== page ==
Elizabeth Marie Young, Aim Straight at the Fountain and Press Vaporize
Publisher: Fence Books
2009, 64 pages; paperback; $15
in aim straight at the Fountain and Press Vaporize, which won the 2009 Motherwell Prize, Elizabeth Marie Young creates miniature, language-rich worlds that transcend history, mythology, and poetic form. Young goes beyond simply retelling the histories and mythologies of the world; instead, she reinvents them in the creation of microcosms that, while allowing for the subjective experience of the individual poet, weave in a collectivity of knowledge, experience, and place that gives a reader easy access into the worlds of each poem.
Along with the accessibility of her microcosms, which are carefully crafted through attention to rhythm and meter, Young explores how the prose poem can be reinvigorated not only by the content the poet chooses to explore beyond the lyrical I, but also by employing tools of verse, such as iambic pentameter. For example, in “Imagining the Diacritics of the Great Next Death,” Young blends rhyme, meter, metaphor, and image into a prose poem, which presents the unreliable relationship between history and truth. Young takes this idea further in “Another Ruler Thrones Triumphantly atop His House of Fame.” There she writes that “bad history only constructs its hall of mirrors out of happy endings,” reminding us that all history is subject to revision.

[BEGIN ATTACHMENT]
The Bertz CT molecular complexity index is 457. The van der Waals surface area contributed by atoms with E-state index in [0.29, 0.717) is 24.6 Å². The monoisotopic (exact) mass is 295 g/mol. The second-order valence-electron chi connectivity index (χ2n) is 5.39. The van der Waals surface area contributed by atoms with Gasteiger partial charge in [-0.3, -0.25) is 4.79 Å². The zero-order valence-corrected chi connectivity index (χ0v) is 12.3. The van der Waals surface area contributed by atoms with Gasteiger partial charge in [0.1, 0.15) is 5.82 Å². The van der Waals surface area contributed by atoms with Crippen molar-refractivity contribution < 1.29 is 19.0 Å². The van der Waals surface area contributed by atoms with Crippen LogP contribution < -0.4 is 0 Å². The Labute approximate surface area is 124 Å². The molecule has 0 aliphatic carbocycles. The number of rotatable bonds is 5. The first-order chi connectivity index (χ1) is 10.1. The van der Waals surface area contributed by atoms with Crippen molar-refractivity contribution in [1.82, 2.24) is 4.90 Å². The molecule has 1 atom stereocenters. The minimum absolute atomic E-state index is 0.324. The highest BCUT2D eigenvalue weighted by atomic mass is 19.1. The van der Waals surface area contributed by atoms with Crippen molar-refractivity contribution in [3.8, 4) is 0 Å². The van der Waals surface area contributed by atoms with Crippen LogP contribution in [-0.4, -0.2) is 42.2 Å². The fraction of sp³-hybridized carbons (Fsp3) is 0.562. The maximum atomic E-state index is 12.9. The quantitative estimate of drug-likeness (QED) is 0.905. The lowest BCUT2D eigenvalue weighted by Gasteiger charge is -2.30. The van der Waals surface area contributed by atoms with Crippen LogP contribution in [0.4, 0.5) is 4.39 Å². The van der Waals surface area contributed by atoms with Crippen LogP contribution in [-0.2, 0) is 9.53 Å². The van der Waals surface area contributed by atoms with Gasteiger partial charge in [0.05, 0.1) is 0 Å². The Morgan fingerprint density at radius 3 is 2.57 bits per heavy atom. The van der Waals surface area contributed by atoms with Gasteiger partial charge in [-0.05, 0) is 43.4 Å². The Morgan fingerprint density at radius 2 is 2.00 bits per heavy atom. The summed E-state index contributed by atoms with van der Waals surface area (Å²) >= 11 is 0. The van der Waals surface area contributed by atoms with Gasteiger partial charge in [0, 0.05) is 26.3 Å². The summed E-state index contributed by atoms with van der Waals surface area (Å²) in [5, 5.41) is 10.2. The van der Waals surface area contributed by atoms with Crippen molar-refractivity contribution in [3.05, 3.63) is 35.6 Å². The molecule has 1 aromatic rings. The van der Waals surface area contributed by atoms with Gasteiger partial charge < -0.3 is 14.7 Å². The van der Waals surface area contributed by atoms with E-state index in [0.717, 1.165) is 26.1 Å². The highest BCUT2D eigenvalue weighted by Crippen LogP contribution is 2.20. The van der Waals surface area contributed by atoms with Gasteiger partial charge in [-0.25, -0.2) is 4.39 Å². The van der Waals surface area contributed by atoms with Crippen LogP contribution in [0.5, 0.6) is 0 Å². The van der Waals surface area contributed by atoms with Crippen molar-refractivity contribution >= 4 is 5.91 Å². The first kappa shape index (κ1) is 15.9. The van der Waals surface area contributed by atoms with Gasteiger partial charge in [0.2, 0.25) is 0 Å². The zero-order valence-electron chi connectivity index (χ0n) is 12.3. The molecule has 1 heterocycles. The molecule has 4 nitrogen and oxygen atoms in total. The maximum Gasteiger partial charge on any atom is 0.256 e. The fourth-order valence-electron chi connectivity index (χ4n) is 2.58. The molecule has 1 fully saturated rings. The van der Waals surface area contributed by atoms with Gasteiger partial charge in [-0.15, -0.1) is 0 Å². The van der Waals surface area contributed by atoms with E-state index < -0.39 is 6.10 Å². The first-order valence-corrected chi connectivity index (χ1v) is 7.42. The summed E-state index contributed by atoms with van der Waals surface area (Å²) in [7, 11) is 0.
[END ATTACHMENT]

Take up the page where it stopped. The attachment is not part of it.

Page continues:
Still, Young stresses that revisions of history allow for a reinvention of form, language, and exploration of content. Thus, revisions should not be entirely discarded. Perhaps this reshaping of form is best described in Young’s poem, “Lecture on Organic Form,” which suggests that all reinventions of form help shape one’s experience of history and collectivity:
What’s left of a glass body when the glass is swallowed whole for its abstract, fragile beauty? Pouring water into forms that leave no fear behind them, only freedom not to blast artifacts from museums. The curator had shaped them softly with her science but their symmetries were gone before they’d hardened into wisdom.
The titles of Young’s poems also call attention to the reshaping of form and content through transcendence of history. They range from the seemingly serious (“Lecture on Organic Form”) to the hilarious and ironic (“The Road of Excess Leads to the Palace of Wisdom,” “60 Degrees Outside but It’s Still Snowing at J.Crew,” and “Was that Your Kid Caught Photo-Flirting on a Hallmark Holiday?”). The titles of the poems even appear in alphabetical order, with the exception of “Empty Space is Vast Inside the Cells of Human Wit,” which brings one to question whether Young purposely misplaced this title to call attention to the imperfections of wo/man-made objects, which include historical texts, mythologies, and essays on form and content. Whatever Young’s intention in misplacing the poem may have been, her attempt to reconstruct miniature worlds by deconstructing the unreliable, subjective revisions of history is praiseworthy. Aim Straight at the Fountain and Press Vaporize should serve as a healthy rebuttal to any critic who still romanticizes the idea that history and the lyrical I have never lied to us.